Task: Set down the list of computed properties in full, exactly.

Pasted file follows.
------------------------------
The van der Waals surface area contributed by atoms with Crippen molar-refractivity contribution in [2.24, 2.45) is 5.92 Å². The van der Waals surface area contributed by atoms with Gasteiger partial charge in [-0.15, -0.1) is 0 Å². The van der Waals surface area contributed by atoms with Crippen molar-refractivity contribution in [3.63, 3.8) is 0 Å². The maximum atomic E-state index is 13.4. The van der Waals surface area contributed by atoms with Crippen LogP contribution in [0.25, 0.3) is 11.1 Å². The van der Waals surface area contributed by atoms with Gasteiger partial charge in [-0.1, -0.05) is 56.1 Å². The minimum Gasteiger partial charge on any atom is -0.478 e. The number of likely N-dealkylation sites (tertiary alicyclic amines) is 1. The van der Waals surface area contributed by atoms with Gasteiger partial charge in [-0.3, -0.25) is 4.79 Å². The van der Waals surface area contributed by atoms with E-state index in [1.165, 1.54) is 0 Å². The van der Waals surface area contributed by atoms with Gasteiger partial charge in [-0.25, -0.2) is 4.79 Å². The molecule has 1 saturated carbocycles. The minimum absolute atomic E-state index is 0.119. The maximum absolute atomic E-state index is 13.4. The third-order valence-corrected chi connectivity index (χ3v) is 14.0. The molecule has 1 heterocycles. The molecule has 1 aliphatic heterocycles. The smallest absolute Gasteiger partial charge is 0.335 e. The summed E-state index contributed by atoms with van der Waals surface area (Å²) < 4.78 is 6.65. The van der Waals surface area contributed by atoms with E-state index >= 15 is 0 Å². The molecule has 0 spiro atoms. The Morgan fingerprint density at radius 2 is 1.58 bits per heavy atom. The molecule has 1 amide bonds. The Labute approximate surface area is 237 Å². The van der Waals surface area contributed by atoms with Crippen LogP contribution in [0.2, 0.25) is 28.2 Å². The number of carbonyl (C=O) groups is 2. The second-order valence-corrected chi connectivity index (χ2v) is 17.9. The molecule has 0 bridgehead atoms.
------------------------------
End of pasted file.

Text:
The van der Waals surface area contributed by atoms with Crippen molar-refractivity contribution in [2.24, 2.45) is 5.92 Å². The van der Waals surface area contributed by atoms with Gasteiger partial charge in [-0.15, -0.1) is 0 Å². The van der Waals surface area contributed by atoms with Crippen molar-refractivity contribution in [3.63, 3.8) is 0 Å². The maximum atomic E-state index is 13.4. The van der Waals surface area contributed by atoms with Crippen LogP contribution in [0.25, 0.3) is 11.1 Å². The van der Waals surface area contributed by atoms with Gasteiger partial charge in [-0.1, -0.05) is 56.1 Å². The minimum Gasteiger partial charge on any atom is -0.478 e. The number of likely N-dealkylation sites (tertiary alicyclic amines) is 1. The van der Waals surface area contributed by atoms with Gasteiger partial charge in [-0.3, -0.25) is 4.79 Å². The van der Waals surface area contributed by atoms with E-state index in [1.165, 1.54) is 0 Å². The van der Waals surface area contributed by atoms with Gasteiger partial charge in [-0.25, -0.2) is 4.79 Å². The molecule has 1 saturated carbocycles. The minimum absolute atomic E-state index is 0.119. The maximum absolute atomic E-state index is 13.4. The third-order valence-corrected chi connectivity index (χ3v) is 14.0. The molecule has 1 heterocycles. The molecule has 1 aliphatic heterocycles. The smallest absolute Gasteiger partial charge is 0.335 e. The summed E-state index contributed by atoms with van der Waals surface area (Å²) < 4.78 is 6.65. The van der Waals surface area contributed by atoms with E-state index >= 15 is 0 Å². The molecule has 0 spiro atoms. The Morgan fingerprint density at radius 2 is 1.58 bits per heavy atom. The molecule has 1 amide bonds. The Labute approximate surface area is 237 Å². The van der Waals surface area contributed by atoms with Crippen LogP contribution in [0.2, 0.25) is 28.2 Å². The number of carbonyl (C=O) groups is 2. The second-order valence-corrected chi connectivity index (χ2v) is 17.9. The molecule has 0 bridgehead atoms.